Managed Services: Overview
Jade Networks helps companies with the design, implementation, deployment, management and outsourcing of enterprise networks. We also help in areas including disaster planning and recovery, policy planning and analysis, network and vulnerability assessment, network automation, and others. Our managed services focus on both the operational and security aspects of enterprise networks. We break these services apart into Security, Monitoring, and Analysis/Response Systems however all are tightly related and are treated separately for descriptive purposes only.
We believe in taking a “business first” approach to network design, monitoring, and administration. By first understanding business objectives, proper security and operational policies can be put in place followed by the systems and software needed to enforce them. Many organizations, either in their attempt to patch newly discovered vulnerabilities, poorly defined budgets, or limited expertise in the field tend to get this order backwards. This often results in inadequate security and operational controls as well as a higher TCO for the organization.
We work with clients through our consulting services to build simple security and operational policies which match their business objectives. We take these clearly defined policies to establish more concrete procedures and plans to implement and deploy solutions. This phase typically takes into consideration technical, procedural, administrative, physical and people (staff, partners, vendors, customers) issues. By first understanding the environments (threats, risks, vulnerabilities, and countermeasures) we then come up with appropriate solutions with a proper balance of security, cost, business objectives, availability, and usability. The end result are enterprise networks which are managed for both security and operational analysis and response.
Once the policies and designs are in place we work with customers to implement the enterprise management systems. These systems can be located either at the customer datacenter and/or the Jade Networks datacenter. The active monitoring of these systems (people) can also be any combination of customer and Jade provided resources depending on the needs of the customer. When designing and building these systems we automate the response systems whenever practical to decrease administrator response time, increase overall service availability, and decrease operational costs.
The information that follows on this page and the more detailed pages on Security, Monitoring, and Analysis and Response systems is intended to present an introduction to these topics and how they relate to each other. We hope that the general introductory information presented here can be useful in forming a basic foundation and basis for building solutions catering to the unique needs of each customer. What is presented, like the rest of the security industry, is subject to change as threats and solutions continue to evolve. For more information on how we can work together or on any of the material presented here contact us.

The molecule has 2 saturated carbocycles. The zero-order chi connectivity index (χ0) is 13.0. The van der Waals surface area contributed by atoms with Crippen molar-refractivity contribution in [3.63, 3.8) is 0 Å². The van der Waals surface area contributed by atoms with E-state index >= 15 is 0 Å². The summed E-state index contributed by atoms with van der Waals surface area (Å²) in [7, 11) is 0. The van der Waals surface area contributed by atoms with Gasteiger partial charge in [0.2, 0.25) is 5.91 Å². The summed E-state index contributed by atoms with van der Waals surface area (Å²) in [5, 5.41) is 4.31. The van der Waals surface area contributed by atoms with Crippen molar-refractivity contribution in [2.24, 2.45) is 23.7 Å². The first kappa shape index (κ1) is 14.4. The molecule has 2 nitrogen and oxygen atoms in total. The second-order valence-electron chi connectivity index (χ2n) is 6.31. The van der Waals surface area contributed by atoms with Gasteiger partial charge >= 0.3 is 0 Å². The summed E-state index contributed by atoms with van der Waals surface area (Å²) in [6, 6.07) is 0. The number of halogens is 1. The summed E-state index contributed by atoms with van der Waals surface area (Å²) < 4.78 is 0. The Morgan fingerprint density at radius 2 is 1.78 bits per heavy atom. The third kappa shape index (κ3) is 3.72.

Security, in it’s many forms, is a hot topic today. We’ve all heard about how criminals wreak havoc on companies and individuals many ways, including identity theft, denial of service (DOS) attacks, viruses and worms, and many more. They exploit vulnerabilities anywhere they can find them, from the lower network layers up to the applications and social networking. It is critically important for companies and individuals to take these threats seriously and protect themselves where they can.
Securing network assets and information can be a very complex and time consuming endeavor. Nothing is sacred to the criminals wanting to exploit an organization or its resources. Motives include direct financial gain (theft), abusing resources as an attack base against other organizations, theft of services (DOS), and targeting of corporate information and/or users. All infrastructure elements, including the human ones, need to be addressed to provide true protection. Vulnerabilities anywhere can provide the criminal the opening they need to gain access.
When we discuss managed security we combine traditional security with operational management. Many of the controls necessary to monitor and manage one can be applied to the other. Security is clearly critically important however so is maintaining operational integrity. Having adequate security but not being able to keep services running misses the point of building enterprise networks in the first place. Our focus is managing networks which are both secure and perform at or above the levels needed.
Threats and attacks can come from anywhere and at anytime. It only takes one successful breach to put an organization at risk so all attack surfaces need to be protected. There is no single way to protect an enterprise as most countermeasures target a specific class of attacks. A proper security framework breaks the problem down by type and establishes defense layers which are then managed separately. It’s possible to break security down many different ways however for our purposes we focus on the following areas: physical security, network security, application security, operating systems, and social engineered attacks.